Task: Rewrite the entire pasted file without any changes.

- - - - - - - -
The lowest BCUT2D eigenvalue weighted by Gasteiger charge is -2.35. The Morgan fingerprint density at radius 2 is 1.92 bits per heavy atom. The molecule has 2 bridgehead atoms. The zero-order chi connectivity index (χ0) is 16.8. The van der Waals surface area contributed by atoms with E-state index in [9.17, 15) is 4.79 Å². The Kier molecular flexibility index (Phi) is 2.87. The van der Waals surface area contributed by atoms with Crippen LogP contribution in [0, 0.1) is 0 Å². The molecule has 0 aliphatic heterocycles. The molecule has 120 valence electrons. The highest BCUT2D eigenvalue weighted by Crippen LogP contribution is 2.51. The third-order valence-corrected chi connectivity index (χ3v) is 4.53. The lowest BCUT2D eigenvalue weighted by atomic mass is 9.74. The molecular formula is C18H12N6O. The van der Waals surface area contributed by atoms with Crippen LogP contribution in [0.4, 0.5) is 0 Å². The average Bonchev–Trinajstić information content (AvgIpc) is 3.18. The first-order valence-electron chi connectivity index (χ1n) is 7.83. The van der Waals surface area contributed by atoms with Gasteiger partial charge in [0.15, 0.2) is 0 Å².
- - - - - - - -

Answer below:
The lowest BCUT2D eigenvalue weighted by Gasteiger charge is -2.35. The Morgan fingerprint density at radius 2 is 1.92 bits per heavy atom. The molecule has 2 bridgehead atoms. The zero-order chi connectivity index (χ0) is 16.8. The van der Waals surface area contributed by atoms with E-state index in [9.17, 15) is 4.79 Å². The Kier molecular flexibility index (Phi) is 2.87. The van der Waals surface area contributed by atoms with Crippen LogP contribution in [0, 0.1) is 0 Å². The molecule has 0 aliphatic heterocycles. The molecule has 120 valence electrons. The highest BCUT2D eigenvalue weighted by Crippen LogP contribution is 2.51. The third-order valence-corrected chi connectivity index (χ3v) is 4.53. The lowest BCUT2D eigenvalue weighted by atomic mass is 9.74. The molecular formula is C18H12N6O. The van der Waals surface area contributed by atoms with Crippen LogP contribution in [0.4, 0.5) is 0 Å². The average Bonchev–Trinajstić information content (AvgIpc) is 3.18. The first-order valence-electron chi connectivity index (χ1n) is 7.83. The van der Waals surface area contributed by atoms with Gasteiger partial charge in [0.15, 0.2) is 0 Å².